You may not have heard of the phenomenon, but if you’re a member of a certain large percentage of the country, you might be experiencing it: election stress, or post-election stress.
Photo Credit: Christina Morrillo
Since 2016, many Americans have experienced what they describe as PTSD-like; the after-effects of a shocking election and aftermath that nobody could have predicted. With major change comes upset and disillusionment, and for marginalized Americans, even grief and extreme fear.
This phenomenon is so widespread it even has a name among some psychology professionals: Post Election Stress Disorder, or PESD. The term, coined in 2017, refers to Americans and others who feel a deep sense of loss, fear, anxiety and confusion over the results of the latest election, and whose symptoms manifest in ways that aren’t easily manageable. The symptoms are similar to PTSD, just milder: a sense of loss, depression or despair, feelings of anxiousness about the future, panic attacks, short-temper, and even some physical symptoms, such as tight muscles, neck pain, teeth grinding and headaches.
It’s no surprise that concerned citizens, watching the results of the election play out over the last three years, are feeling more than their share of anxiety and desolation over the state of the country. The fears about issues such as immigration, women’s rights, health insurance, and the huge issue of climate change are all valid and real. People also struggle with how to navigate the complicated familial relationships between those who might have voted differently; how best to cope with the minefield that is family? How to deal with the trauma of coming face to face with someone carrying a gun in public? What to do if you’re afraid a LGBTQ loved one may face discrimination? These are just a few of the issues that people with PESD worry about daily.
But beyond doing their part to vote in every election, what can be done to help these citizens control their anxieties and fears, and go on with their lives with some semblance of happiness and security?
Surprisingly, since the 2016 election, there has been a surge of professional psychologists and counselors to emerge, specializing in the area of post-election stress. These mental health professionals are helping those in need learn coping skills to deal with the complicated emotions, fears and physical symptoms they are experiencing post-election. The number of Americans who have begun seeing a therapist or counselor to deal with their feelings post-election is a rather large number, so it’s no surprise that mental health professionals are fine-tuning their services to accommodate them.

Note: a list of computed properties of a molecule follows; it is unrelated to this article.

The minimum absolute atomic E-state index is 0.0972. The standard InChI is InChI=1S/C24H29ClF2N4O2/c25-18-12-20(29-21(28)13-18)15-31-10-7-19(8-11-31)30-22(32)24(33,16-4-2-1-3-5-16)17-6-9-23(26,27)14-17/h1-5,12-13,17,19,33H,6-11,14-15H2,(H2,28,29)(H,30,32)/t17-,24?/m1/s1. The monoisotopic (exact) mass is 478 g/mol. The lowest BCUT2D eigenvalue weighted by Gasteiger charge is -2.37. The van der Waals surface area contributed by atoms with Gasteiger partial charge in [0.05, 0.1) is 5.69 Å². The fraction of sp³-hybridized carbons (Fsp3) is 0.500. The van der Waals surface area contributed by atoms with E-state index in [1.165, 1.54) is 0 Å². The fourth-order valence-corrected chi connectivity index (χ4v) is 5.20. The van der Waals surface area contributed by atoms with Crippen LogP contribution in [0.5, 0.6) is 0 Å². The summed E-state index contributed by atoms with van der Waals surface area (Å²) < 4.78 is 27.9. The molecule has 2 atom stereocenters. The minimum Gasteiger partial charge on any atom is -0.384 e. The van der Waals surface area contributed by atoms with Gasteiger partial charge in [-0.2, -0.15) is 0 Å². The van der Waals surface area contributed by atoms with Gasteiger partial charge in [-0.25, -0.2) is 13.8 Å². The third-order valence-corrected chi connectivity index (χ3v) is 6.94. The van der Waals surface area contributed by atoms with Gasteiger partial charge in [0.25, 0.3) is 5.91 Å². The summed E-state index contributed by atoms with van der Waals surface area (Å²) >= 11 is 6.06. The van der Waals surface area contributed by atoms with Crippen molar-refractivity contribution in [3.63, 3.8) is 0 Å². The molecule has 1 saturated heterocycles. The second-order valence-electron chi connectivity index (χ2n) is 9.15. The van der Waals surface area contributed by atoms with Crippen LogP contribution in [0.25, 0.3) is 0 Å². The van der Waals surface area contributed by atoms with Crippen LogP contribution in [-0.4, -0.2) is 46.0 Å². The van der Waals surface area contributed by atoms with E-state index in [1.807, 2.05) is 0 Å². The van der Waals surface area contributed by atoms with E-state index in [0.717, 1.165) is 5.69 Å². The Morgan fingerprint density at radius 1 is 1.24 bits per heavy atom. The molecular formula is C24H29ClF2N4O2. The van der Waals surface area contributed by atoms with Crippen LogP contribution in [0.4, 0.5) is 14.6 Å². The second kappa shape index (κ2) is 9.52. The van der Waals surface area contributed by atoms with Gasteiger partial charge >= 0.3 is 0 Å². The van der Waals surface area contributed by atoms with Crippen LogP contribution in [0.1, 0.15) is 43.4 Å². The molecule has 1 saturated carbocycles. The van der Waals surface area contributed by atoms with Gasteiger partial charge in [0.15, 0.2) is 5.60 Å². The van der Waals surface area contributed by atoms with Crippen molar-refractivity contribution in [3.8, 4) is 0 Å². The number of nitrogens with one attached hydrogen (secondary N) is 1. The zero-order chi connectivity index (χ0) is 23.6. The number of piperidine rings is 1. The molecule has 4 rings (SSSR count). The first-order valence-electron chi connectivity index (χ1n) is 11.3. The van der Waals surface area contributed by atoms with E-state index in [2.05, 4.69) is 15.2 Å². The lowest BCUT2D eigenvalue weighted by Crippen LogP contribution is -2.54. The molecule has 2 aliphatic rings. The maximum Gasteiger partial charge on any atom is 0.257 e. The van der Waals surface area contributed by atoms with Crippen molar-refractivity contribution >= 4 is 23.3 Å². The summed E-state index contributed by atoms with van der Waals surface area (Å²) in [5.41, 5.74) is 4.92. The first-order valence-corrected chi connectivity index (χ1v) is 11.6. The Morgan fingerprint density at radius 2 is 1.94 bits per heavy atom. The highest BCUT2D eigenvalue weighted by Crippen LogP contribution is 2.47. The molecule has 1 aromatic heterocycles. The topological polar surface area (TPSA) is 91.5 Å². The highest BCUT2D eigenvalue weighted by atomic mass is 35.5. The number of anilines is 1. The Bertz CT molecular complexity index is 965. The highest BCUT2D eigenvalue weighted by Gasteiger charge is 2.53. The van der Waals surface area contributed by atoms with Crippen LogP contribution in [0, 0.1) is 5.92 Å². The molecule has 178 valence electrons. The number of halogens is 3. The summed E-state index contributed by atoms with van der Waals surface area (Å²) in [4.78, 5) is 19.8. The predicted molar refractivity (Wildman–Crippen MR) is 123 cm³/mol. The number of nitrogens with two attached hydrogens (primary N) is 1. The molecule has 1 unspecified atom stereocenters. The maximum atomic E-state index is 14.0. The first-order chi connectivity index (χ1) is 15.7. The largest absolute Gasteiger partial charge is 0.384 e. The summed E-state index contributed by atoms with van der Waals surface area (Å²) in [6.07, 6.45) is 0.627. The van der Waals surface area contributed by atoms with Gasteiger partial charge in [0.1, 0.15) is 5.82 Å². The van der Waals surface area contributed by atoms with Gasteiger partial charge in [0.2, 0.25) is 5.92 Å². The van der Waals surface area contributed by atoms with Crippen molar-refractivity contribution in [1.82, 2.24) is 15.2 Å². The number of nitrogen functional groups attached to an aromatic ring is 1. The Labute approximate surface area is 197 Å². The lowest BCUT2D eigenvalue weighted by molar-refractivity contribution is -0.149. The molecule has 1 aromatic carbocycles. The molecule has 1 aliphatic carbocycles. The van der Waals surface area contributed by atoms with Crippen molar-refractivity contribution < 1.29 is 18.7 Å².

If you’ve been on the fence about obtaining a degree in professional counseling, now is the time! Therapists, counselors and psychologists are in high-demand, especially in the areas of PTSD and PESD. If you’ve always thought about becoming a guiding force for someone, using your top-notch listening and solution-finding skills to good use, you might be a great professional counselor.
If this is something you’re interested in, you’ll be pleased to find that there are many accredited universities in the United States who are offering a Masters in Counseling, with a specialty in this area, including Bradley University and other respected institutions. Best of all, you can complete your courses online, at your convenience and from the comfort and privacy of your home.
Seeing a therapist isn’t a magic cure - of course your fears and anxieties will remain, as they should, during any trying time. Having a little fear is good - it keeps us moving and protecting ourselves. But for someone who simply can’t cope for their fears and anxieties, seeing a professional counselor can help tremendously. The coping skills they provide to their patients are worth their weight in gold. Sometimes just being able to sit and express your feelings and fears can help more than anything. That’s where you come in!
As we approach the 2020 election, these fears and anxieties may ramp up further, whipped into a frenzy by a media desperate for page clicks and views. The best course of action would be to turn it off, turn over the screen, shut out the stress when you can. Self-care is important and you should know your limits. But if you’re reeling and can’t rein yourself in, and you think you may need a professional to help you parse through your feelings of PESD, consider professional counseling to get you through these trying times. Even better, why not obtain your professional counseling degree and make it your mission to help others?